If there was an award for the punniest company name of 2022, then 3D printed meat company “Steakholder” would absolutely take that prize.
Israeli company Steakholder Foods Ltd. has unveiled their new product, Omakase Beef Morsels, which are bioprinted with cultured meat.
The morsels are inspired by the world famous Wagyu beef, which is notable for its fat marbling patterns in the meat. It’s also very expensive.
The company was formed in 2019, and has an office in Israel and Belgium, and is now expanding operations to the US.
They aim to create sustainable meat products to replace meats such as beef, chicken and even fish.
Steakholder utilizes bovine stem cells for the production of their printed morsels, and the muscle tissue and fat are printed from two seperate bioinks. The layers of meat and fat can be reconfigured in different proportions to create different tasting experiences. A morsel can be made juicier, chewier, and the flavor can be altered also.
The multiple nozzle toolhead technology was developed by the company to ensure industrial-scale levels of precision food printing without impacting the viability of the meaty cells whilst printing.
The process works by first selecting the animals to extract the stem cells from. The cells are selected from animals that will provide the best meat and yield.
The next step is proliferation, in which the cells are placed into a nutrient rich reactor to multiply.
When the cells reach optimal numbers, the stem cells differentiate into muscle cells and fat cells.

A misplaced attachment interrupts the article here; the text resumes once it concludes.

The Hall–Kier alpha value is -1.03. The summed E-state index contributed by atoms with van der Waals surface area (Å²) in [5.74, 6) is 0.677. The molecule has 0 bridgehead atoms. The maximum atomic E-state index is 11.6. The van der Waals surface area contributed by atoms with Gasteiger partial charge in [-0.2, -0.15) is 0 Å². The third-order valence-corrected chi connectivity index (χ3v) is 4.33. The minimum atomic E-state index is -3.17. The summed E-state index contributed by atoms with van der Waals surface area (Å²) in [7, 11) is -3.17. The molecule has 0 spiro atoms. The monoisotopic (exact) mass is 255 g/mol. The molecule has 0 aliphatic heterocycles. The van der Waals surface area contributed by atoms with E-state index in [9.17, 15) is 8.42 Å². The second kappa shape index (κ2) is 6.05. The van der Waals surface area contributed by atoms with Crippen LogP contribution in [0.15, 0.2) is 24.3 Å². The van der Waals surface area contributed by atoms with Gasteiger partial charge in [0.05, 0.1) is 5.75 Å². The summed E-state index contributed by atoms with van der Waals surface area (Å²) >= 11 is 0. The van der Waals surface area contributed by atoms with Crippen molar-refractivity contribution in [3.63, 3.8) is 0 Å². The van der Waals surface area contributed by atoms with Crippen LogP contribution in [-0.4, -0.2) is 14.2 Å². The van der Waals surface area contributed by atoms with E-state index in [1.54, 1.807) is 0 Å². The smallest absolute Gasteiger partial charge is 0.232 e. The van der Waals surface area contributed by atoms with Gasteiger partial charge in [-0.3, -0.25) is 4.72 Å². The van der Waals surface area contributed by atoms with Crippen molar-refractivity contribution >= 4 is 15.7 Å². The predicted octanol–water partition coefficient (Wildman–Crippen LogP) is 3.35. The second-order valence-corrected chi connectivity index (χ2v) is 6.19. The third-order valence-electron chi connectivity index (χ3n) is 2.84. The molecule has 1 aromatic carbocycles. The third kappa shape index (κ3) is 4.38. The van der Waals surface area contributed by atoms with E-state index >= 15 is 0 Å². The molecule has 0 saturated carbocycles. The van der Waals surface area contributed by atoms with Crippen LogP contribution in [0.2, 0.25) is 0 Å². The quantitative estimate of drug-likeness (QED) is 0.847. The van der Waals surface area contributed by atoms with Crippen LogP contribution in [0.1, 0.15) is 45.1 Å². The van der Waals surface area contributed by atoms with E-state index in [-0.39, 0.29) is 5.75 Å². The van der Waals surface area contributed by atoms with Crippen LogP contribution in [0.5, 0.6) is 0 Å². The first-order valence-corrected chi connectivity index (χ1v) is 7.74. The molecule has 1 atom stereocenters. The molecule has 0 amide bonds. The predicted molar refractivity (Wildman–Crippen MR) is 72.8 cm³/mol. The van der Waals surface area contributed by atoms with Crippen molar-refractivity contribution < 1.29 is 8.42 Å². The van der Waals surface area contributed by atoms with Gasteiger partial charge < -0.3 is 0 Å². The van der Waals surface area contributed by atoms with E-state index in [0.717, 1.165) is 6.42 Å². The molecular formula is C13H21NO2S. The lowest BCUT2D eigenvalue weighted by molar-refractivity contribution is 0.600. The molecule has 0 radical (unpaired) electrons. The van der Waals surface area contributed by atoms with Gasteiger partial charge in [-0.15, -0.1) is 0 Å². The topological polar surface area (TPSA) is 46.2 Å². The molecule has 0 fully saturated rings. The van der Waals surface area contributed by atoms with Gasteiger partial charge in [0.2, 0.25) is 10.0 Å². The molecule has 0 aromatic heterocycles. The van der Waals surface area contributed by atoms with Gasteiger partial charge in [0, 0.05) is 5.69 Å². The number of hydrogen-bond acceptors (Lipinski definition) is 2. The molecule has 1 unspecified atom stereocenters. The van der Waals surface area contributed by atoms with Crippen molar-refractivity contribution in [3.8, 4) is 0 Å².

In the final steps, the muscle cells and fat cells are turned to meat, ready to be processed into the final product, be it a burger, a steak, or even a meatloaf.
“This product marks a major breakthrough for us and for the cultured meat sector in general,” said Arik Kaufman, Steakholder Foods’ Chief Executive Officer.
“It is the result of a lot of hard work and our desire to attain the highest standard of meat possible through bioprinting and cell cultivation processes. It also marks a significant milestone in our quest to perfect the “holy grail” of meat — steak.
The company has already achieved several milestones since the company inception including making the largest ever 3.67 oz (104 grams) printed cultured steak.
The company also has a patent for their process which concerns methods of applying external forces to muscle tissue for creating the high quality meat.
Steakholder’s provisional patent for “stacked, multi-layered meat-emulating consumable,” is the result of cutting-edge bio-convergence with intensive collaboration between its 3D-printing engineers and cellular biologists.
“We see Omakase Beef Morsels at the intersection of food, technology and fine art,” said Kaufman.
“We want to inspire chefs around the world to create mouthwatering culinary masterpieces and unforgettable dining experiences.”
So there you have it, guilt free meat-eating may be just around the corner. And if the pictures are anything to go buy, it doesn’t look half bad.
To read more about Steakholder, head over to their website at this link.